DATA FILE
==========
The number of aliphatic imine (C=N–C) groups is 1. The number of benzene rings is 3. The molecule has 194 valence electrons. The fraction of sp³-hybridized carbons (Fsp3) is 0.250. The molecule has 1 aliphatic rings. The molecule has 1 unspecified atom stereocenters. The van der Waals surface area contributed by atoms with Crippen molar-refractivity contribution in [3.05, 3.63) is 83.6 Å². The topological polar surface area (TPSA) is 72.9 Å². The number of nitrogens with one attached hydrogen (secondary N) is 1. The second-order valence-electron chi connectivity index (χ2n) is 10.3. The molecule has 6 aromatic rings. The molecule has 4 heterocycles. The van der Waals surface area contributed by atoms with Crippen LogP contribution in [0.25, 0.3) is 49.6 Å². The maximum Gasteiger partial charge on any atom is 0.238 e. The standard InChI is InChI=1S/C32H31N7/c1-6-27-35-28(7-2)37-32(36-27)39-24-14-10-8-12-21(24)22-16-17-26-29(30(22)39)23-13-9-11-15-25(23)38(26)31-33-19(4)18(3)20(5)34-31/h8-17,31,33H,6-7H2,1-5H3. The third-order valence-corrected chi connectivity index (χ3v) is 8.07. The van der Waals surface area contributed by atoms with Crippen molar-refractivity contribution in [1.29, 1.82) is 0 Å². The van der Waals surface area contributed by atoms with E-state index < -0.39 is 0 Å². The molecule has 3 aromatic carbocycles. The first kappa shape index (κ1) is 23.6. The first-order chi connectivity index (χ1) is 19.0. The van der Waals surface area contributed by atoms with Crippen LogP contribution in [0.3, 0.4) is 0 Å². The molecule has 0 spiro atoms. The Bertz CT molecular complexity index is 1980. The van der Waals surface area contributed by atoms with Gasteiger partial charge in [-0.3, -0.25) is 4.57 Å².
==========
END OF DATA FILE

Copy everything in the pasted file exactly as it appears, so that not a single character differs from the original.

The number of aliphatic imine (C=N–C) groups is 1. The number of benzene rings is 3. The molecule has 194 valence electrons. The fraction of sp³-hybridized carbons (Fsp3) is 0.250. The molecule has 1 aliphatic rings. The molecule has 1 unspecified atom stereocenters. The van der Waals surface area contributed by atoms with Crippen molar-refractivity contribution in [3.05, 3.63) is 83.6 Å². The topological polar surface area (TPSA) is 72.9 Å². The number of nitrogens with one attached hydrogen (secondary N) is 1. The second-order valence-electron chi connectivity index (χ2n) is 10.3. The molecule has 6 aromatic rings. The molecule has 4 heterocycles. The van der Waals surface area contributed by atoms with Crippen LogP contribution in [0.25, 0.3) is 49.6 Å². The maximum Gasteiger partial charge on any atom is 0.238 e. The standard InChI is InChI=1S/C32H31N7/c1-6-27-35-28(7-2)37-32(36-27)39-24-14-10-8-12-21(24)22-16-17-26-29(30(22)39)23-13-9-11-15-25(23)38(26)31-33-19(4)18(3)20(5)34-31/h8-17,31,33H,6-7H2,1-5H3. The third-order valence-corrected chi connectivity index (χ3v) is 8.07. The van der Waals surface area contributed by atoms with Crippen molar-refractivity contribution in [1.29, 1.82) is 0 Å². The van der Waals surface area contributed by atoms with E-state index < -0.39 is 0 Å². The molecule has 3 aromatic carbocycles. The first kappa shape index (κ1) is 23.6. The first-order chi connectivity index (χ1) is 19.0. The van der Waals surface area contributed by atoms with Crippen LogP contribution in [0.3, 0.4) is 0 Å². The molecule has 0 spiro atoms. The Bertz CT molecular complexity index is 1980. The van der Waals surface area contributed by atoms with Gasteiger partial charge in [-0.3, -0.25) is 4.57 Å².